Five reasons you should attend our Free Safety Talks

Reason #1 — Free Safety Talks

You can’t argue with Free Stuff! Last week we part­nered with Schm­er­sal Cana­da and Franklin Empire to put on three days of Free Safe­ty Talks. We had full hous­es in all three loca­tions, Wind­sor, Lon­don and Cam­bridge, with near­ly 60 peo­ple par­tic­i­pat­ing.

We had two great pre­sen­ters who helped peo­ple under­stand Pre-Start Health and Safe­ty Reviews (PSRs) [1], CSA Z432-2016 [2], Inter­lock­ing Devices [3] and Fault Mask­ing [4].

Mr Vashi at Franklin Empire Cambridge
Mr Vashi at Franklin Empire Cam­bridge

Franklin Empire pro­vid­ed us with some great facil­i­ties and break­fast to keep our minds work­ing. Thanks, Franklin Empire and Ben Reid who orga­nized all of the reg­is­tra­tions!

Mr Nix discussing injury rates in machine modes of operation
Mr Nix dis­cussing injury rates in machine modes of oper­a­tion

Reason #2 — Understanding Interlocking Devices

A portrait of Mr Kartik Vashi
Mr Kar­tik Vashi, CFSE

Mr Kar­tik Vashi, CFSE, dis­cussed the ISO Inter­lock­ing Device stan­dard, ISO 14119. This stan­dard pro­vides read­ers with guid­ance in the selec­tion and appli­ca­tion of inter­lock­ing devices, includ­ing the four types of inter­lock­ing devices and the var­i­ous cod­ing options for each type. Did you know that ISO 14119 is also direct­ly ref­er­enced in CSA Z432-16 [2]? That means this stan­dard is applic­a­ble to machin­ery built and used in Cana­da as of 2016. If you don’t know what I’m talk­ing about, you can con­tact Mr Vashi to get more infor­ma­tion.

ISO 14119 Fig 2 showing some aspects of different types of interlocking devices.
ISO 14119 Fig 2 show­ing some aspects of dif­fer­ent types of inter­lock­ing devices [3]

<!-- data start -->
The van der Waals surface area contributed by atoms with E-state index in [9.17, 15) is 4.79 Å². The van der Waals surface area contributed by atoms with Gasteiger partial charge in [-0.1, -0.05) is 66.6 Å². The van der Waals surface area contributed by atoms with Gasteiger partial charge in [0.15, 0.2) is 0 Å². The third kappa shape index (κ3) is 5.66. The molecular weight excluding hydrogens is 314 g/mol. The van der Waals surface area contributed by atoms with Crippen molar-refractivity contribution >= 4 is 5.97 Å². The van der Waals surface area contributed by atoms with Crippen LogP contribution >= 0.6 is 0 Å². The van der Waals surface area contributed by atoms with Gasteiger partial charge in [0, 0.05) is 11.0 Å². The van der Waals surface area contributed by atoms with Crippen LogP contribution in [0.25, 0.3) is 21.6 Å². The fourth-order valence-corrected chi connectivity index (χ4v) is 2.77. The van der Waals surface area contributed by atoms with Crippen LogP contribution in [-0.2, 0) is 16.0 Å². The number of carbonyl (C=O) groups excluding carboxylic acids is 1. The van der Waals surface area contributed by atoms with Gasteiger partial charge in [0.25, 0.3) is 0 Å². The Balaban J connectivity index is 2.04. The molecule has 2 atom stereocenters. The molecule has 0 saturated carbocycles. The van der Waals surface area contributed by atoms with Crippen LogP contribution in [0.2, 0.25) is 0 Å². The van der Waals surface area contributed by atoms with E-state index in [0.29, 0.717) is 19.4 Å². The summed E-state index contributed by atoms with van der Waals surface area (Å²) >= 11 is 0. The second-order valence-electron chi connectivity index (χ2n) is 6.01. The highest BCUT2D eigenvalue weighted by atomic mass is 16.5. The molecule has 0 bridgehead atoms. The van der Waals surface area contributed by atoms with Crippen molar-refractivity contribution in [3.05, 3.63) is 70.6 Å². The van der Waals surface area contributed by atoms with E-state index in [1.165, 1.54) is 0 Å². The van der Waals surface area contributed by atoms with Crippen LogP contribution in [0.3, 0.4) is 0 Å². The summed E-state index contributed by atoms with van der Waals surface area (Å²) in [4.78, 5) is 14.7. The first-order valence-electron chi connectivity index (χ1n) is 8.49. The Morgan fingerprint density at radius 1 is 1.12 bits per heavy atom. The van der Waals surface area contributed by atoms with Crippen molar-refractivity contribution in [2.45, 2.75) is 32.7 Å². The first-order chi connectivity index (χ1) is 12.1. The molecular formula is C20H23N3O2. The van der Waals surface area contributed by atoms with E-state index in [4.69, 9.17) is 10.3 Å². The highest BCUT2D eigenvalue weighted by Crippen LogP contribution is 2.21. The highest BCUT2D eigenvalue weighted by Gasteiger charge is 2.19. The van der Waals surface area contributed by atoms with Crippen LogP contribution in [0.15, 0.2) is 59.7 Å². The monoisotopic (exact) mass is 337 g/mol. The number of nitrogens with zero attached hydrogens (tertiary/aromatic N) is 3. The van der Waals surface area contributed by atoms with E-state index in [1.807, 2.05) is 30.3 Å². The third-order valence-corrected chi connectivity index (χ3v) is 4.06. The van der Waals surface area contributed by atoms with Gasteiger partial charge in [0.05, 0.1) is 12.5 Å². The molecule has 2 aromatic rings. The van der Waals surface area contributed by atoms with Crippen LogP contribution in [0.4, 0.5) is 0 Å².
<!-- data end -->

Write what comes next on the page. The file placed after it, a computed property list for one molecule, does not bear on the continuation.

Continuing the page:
Reason #3 — Understanding Fault Masking

Mr Vashi also talked about fault mask­ing, an impor­tant and often mis­un­der­stood sit­u­a­tion that can occur when inter­lock­ing devices or oth­er electro­mechan­i­cal devices, like emer­gency stop but­tons, are daisy-chained into a sin­gle safe­ty relay or safe­ty input on a safe­ty PLC. Mr Vashi drew from ISO/TR 24119 to help explain this phe­nom­e­non. If you don’t under­stand the impact that daisy-chain­ing inter­lock­ing devices can have on the reli­a­bil­i­ty of your inter­lock­ing sys­tems, Mr Vashi can help you get a han­dle on this top­ic.

A part of ISO 24119 Fig 2 showing one method of daisy-chaining interlocking devices.
A part of ISO 24119 Fig 2 show­ing one com­mon method of daisy-chain­ing inter­lock­ing devices [4]

Reason # 4 — Pre-Start Health and Safety Reviews

Portrait of Doug Nix, C.E.T.
Mr Doug Nix, C.E.T.

Mr Nix opened his pre­sen­ta­tion with a dis­cus­sion of some com­mon­ly asked ques­tions about Pre-Start Health and Safe­ty Reviews (PSRs). There are many ways that peo­ple become con­fused about the WHY, WHAT, WHEN, WHERE, WHO and HOW of PSRs, and Mr Nix cov­ered them all. This unique-to-Ontario process requires an employ­er to have machines, equip­ment, rack­ing and process­es reviewed by a Pro­fes­sion­al Engi­neer or anoth­er Qual­i­fied Per­son when cer­tain cir­cum­stances exist (see O. Reg. 851, Sec­tion 7 Table). If you are con­fused by the PSR require­ments, con­tact Mr Nix for help with your ques­tions.

Reason #5 — Understanding the changes to CSA Z432